For all the complaining about an uncontrollable surge of employment claims following the 1991 Civil Rights Act, the numbers show a less extreme world. A significant uptick in charges with the U.S. Equal Employment Opportunity Commission appears from FY 1992 to ’93. But thereafter the numbers flatten, and employment claims then seem to ebb and flow with the economy, as recessions great and small give way to recoveries slow or heartening.
Moreover, the growth in claims trails the growth in the pool of workers, as the U.S. full-time workforce grew by 26% between 1990 and 2017 and the number of EEOC charges grew less than 17% during that time. Recently reported increases in claims during the past year reflect more interest in sexual harassment claims, suggesting that cultural trends affect this growth, not legislation alone. So while the number of claims may not have grown substantially, perhaps, as employer anecdotes urge, costs per employment claim have grown. A problem with teasing out that assertion is the secrecy which accompanies most employment settlements, as nondisclosure and ‘no bad-mouthing’ clauses inhabit, with the jerk of a knee, almost all settlement agreements of employment claims. At least the growth in the number and popularity of Employment Practices Liability Insurance policies attests to employer concern about costs per claim.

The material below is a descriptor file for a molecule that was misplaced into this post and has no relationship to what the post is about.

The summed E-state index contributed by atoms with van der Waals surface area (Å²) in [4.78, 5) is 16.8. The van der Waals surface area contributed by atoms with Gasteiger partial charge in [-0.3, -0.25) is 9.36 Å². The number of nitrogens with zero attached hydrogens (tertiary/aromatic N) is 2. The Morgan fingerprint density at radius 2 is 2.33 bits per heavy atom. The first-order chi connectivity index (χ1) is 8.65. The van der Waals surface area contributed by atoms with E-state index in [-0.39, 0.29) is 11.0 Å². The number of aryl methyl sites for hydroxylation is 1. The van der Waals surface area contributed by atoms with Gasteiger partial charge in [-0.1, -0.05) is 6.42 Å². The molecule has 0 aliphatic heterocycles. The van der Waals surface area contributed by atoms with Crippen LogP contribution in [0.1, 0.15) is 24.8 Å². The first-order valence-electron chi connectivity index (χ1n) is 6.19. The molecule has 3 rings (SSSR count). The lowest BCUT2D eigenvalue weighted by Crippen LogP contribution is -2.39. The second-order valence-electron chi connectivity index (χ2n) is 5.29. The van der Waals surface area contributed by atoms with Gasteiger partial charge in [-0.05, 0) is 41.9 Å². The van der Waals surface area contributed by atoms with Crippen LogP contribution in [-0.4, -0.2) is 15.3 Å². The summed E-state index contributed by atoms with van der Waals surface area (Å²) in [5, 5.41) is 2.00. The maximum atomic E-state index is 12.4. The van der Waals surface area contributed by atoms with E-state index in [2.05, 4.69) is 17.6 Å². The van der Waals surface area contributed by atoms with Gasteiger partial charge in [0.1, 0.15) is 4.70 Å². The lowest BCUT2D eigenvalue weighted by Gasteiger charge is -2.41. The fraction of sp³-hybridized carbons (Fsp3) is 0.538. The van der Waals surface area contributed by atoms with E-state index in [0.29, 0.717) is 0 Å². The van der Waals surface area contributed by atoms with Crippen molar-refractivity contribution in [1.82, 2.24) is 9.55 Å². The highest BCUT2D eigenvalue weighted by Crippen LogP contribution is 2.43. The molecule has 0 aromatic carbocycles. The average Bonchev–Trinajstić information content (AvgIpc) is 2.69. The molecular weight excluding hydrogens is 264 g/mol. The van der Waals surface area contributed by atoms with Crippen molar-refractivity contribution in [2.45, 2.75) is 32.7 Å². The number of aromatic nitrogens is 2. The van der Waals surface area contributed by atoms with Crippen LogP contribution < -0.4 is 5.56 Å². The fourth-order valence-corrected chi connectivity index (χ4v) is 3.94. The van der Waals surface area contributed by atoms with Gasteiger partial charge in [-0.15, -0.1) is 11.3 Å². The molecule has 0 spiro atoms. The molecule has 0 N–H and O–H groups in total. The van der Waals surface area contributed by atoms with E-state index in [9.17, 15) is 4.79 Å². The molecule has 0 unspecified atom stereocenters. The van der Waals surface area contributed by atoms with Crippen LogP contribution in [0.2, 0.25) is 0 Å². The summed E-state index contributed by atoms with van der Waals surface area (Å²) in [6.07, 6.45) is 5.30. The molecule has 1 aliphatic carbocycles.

But the numbers in our federal courts have long told a story that fuels the ascendancy of arbitration. Claims under the employment law umbrella comprise the largest share of federal courts’ civil dockets. Federal judges might not dislike employment claims. But their dockets, civil and criminal, are growing, and if there’s a way to relieve that burden, then judges and policymakers will listen.
So is there a way to reconcile these interests? Employees want and deserve a dispute resolution system which is genuine and credible, a system worthy of the dreams of the authors of Title VII. Employers want to treat employees fairly– a happy workforce, marked by equity, is more productive —and want to manage costs per claim sensibly. Judges and policymakers—and, most important, the public they serve—want a court system that helps citizens and resolves disputes in a fashion that promotes trust in the rule of law. And most Americans still agree with the statement in the National Labor Relations Act that between employer and employees there’s an “inequality of bargaining power.